Sports bringing LGBT visibility to Arabia

From Mark Segal of Philadelphia Gay News: Some very exciting news is happening in the sports world that is changing the worldview on LGBT rights equality and changing culture. Specifically, it's happening on the racing track.

The most recent Inaugural Formula One Grand Prix took place on Sunday, December 5 in Saudi Arabia. Yep, you read that correctly. Saudi Arabia is one of the most repressive countries in the world on LGBT issues. The country is so strict that just a few years ago they have literally killed LGBT people solely because they are LGBT. They are so strict that they won't show big budget hollywood films that have LGBT characters, even if those roles are minor and don't factor into the plot. The Hollywood Reporter recently confirmed that Steven Spielberg's musical adaptation will not screen in Saudi Arabia, the United Arab Emirates, Qatar, Bahrain, Oman or Kuwait. The article said that the decision to ban West Side Story was due to trans character Anybodys, played by nonbinary actor Iris Menas.

So along comes the opportunity for Saudi Arabia to host a Formula One Grand Prix. Of course they jumped on it, because the country wants to make inroads with the west, but never did they expect that one of the top Formula One drivers and the only black Formula One driver Lewis Hamilton had called out the country on their repressive and despotic human rights treatment of LGBT people.

And, Hamilton did so in the most remarkable way. He wore a rainbow helmet, showing an inclusive rainbow flag for solidarity, and when asked about it, he spoke out strongly.

As Pink News reported, "Hamilton condemned Saudi Arabia's anti-LGBT+ laws and said he wore Pride colors on his helmet to "spark the conversation" on LGBT+ rights in homophobic countries.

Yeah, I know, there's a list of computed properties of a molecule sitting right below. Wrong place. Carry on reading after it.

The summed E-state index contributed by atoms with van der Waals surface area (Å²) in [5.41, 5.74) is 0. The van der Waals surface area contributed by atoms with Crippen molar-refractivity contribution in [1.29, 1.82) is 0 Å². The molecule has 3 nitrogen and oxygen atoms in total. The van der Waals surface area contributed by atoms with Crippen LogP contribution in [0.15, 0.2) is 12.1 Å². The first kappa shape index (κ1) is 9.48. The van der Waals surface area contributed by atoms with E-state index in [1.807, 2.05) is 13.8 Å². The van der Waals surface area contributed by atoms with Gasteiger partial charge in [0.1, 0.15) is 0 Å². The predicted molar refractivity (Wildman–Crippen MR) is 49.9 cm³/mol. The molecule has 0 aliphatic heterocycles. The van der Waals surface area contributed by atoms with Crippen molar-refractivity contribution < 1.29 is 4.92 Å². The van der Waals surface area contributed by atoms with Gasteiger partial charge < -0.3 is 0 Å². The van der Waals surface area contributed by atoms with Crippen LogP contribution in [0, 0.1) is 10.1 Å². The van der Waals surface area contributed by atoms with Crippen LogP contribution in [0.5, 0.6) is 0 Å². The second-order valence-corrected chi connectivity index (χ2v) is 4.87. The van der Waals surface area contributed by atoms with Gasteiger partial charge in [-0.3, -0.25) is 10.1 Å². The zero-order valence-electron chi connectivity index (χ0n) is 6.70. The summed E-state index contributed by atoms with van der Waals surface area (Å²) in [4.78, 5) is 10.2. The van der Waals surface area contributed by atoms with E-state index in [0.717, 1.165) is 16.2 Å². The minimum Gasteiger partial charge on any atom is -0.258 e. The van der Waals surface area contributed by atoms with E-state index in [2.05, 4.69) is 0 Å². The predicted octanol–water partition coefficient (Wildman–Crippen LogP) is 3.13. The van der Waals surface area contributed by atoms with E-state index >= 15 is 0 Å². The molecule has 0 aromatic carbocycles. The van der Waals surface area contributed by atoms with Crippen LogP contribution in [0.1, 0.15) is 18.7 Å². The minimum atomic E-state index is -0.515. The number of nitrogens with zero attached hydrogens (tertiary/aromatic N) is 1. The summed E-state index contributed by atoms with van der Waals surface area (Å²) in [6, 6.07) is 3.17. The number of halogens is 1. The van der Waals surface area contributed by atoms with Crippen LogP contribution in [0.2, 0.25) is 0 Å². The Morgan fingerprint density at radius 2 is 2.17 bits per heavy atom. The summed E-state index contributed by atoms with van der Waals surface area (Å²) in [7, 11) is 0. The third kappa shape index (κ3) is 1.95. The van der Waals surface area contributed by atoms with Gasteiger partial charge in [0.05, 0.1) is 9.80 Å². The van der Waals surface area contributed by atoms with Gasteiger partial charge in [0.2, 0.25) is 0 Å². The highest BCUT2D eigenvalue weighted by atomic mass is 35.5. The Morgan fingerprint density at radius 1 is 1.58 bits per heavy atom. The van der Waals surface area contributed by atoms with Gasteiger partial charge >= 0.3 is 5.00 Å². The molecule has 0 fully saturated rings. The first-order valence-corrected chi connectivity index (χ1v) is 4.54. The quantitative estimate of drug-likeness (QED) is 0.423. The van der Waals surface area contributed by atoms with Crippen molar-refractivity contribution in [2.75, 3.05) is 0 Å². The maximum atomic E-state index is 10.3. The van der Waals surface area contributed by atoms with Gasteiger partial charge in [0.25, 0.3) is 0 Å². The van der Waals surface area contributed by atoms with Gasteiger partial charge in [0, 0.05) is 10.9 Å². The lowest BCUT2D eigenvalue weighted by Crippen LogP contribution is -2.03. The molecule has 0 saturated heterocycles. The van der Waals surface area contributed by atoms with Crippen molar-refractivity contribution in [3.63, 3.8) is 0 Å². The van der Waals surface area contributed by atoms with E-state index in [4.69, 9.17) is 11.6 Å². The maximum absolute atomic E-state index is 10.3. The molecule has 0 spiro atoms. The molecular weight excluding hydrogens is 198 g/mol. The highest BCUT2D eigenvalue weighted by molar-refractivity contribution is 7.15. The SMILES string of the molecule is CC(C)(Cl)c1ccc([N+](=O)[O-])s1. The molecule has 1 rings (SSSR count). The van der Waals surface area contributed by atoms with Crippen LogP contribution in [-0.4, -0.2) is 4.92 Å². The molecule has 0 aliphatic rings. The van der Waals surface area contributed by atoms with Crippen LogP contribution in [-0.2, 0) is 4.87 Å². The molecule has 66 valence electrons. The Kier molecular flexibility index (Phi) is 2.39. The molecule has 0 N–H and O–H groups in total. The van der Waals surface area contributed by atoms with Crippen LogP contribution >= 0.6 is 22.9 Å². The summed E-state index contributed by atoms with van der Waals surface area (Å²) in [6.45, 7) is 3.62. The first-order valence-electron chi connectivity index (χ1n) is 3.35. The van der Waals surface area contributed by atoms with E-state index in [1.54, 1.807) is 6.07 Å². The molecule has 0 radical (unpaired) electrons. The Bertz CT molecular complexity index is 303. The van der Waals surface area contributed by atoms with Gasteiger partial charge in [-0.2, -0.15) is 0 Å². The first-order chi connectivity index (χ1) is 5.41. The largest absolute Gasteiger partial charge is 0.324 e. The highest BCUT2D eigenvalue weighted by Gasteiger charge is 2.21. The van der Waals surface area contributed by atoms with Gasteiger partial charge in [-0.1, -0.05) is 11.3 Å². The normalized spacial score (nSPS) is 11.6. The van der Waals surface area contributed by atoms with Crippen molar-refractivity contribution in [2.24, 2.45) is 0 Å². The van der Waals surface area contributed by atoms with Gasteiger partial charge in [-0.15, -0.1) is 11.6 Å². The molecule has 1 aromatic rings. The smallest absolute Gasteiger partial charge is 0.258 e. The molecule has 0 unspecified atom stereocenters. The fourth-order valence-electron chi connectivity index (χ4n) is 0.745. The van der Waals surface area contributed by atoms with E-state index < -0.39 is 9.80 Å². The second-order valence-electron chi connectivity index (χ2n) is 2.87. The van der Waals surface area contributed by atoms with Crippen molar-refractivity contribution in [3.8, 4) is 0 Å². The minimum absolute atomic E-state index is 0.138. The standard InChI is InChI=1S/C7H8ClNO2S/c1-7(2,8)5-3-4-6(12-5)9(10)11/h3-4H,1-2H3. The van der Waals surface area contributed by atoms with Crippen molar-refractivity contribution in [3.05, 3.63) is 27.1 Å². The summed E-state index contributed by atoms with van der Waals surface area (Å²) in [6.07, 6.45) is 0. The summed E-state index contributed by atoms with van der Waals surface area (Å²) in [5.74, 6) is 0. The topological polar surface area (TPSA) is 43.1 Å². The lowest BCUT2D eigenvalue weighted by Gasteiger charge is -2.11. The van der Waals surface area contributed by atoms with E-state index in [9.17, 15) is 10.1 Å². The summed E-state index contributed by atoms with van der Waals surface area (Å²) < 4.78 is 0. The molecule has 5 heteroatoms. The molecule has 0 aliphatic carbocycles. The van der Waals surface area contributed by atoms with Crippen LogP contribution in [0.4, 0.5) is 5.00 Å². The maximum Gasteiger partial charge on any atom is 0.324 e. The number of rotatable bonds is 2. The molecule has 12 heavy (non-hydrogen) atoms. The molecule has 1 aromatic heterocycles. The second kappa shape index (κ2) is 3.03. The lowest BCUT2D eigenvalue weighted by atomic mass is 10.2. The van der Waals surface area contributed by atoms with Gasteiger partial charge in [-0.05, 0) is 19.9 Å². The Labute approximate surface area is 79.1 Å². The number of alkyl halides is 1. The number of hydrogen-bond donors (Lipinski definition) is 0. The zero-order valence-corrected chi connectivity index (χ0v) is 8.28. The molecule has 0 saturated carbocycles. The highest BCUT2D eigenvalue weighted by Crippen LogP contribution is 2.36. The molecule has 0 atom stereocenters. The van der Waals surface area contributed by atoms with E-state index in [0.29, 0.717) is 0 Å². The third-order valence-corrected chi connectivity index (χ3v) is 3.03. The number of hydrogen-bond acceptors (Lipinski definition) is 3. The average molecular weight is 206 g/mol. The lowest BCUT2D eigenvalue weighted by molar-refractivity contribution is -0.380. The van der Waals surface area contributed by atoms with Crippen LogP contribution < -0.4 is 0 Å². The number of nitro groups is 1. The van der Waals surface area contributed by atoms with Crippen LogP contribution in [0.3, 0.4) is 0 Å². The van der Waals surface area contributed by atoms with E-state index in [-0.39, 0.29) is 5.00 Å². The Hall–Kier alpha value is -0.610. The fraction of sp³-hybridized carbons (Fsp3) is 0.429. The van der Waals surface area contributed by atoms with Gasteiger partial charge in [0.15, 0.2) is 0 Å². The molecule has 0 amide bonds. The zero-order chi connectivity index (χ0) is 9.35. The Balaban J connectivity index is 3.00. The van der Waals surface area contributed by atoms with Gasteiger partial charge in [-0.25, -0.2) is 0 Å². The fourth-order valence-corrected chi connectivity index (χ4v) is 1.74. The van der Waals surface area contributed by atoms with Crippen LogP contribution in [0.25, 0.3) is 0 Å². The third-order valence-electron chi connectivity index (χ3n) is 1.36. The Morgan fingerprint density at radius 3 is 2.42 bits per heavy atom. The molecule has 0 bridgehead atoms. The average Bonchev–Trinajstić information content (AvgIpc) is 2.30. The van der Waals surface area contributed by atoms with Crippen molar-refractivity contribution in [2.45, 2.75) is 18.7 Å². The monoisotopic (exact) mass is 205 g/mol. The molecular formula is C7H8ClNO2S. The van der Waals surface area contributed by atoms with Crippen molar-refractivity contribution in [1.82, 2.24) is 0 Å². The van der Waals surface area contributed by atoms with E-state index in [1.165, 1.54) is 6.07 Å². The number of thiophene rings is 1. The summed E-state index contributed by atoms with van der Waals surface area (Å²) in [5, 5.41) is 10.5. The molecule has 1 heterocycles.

And then he won the race, and in his victory press conference when asked about his helmet he stated "I believe everyone should have equal rights, freedom of speech, freedom of movement… And there's places where that's not allowed… Places such as here where the LGBT community, there's prison time, the death penalty and restrictions for people being themselves. And I don't believe in that."

It seems this is a continuing campaign for Hamilton since it was the second race that he had used that helmet. The first time was Last November in, drum roll please, the country Qatar, another place on the Arabian peninsula with strict laws against our community. And Qatar will soon find itself in a similar situation.

The World Cup soccer finals, the world's largest sports event, is coming up in 2022 and will be played for the first time in Qatar. Myriad fans will go to the country, and some of them will be LGBT people. The country had to promise that they would take no action against any LGBT participants, but it remains to be seen what will actually happen. But it will be interesting if any players or staff speak out while they are in Qatar next year. In a country where you can't even bring up the subject of LGBT rights in polite society without being questioned by police, that is the beginning of change.

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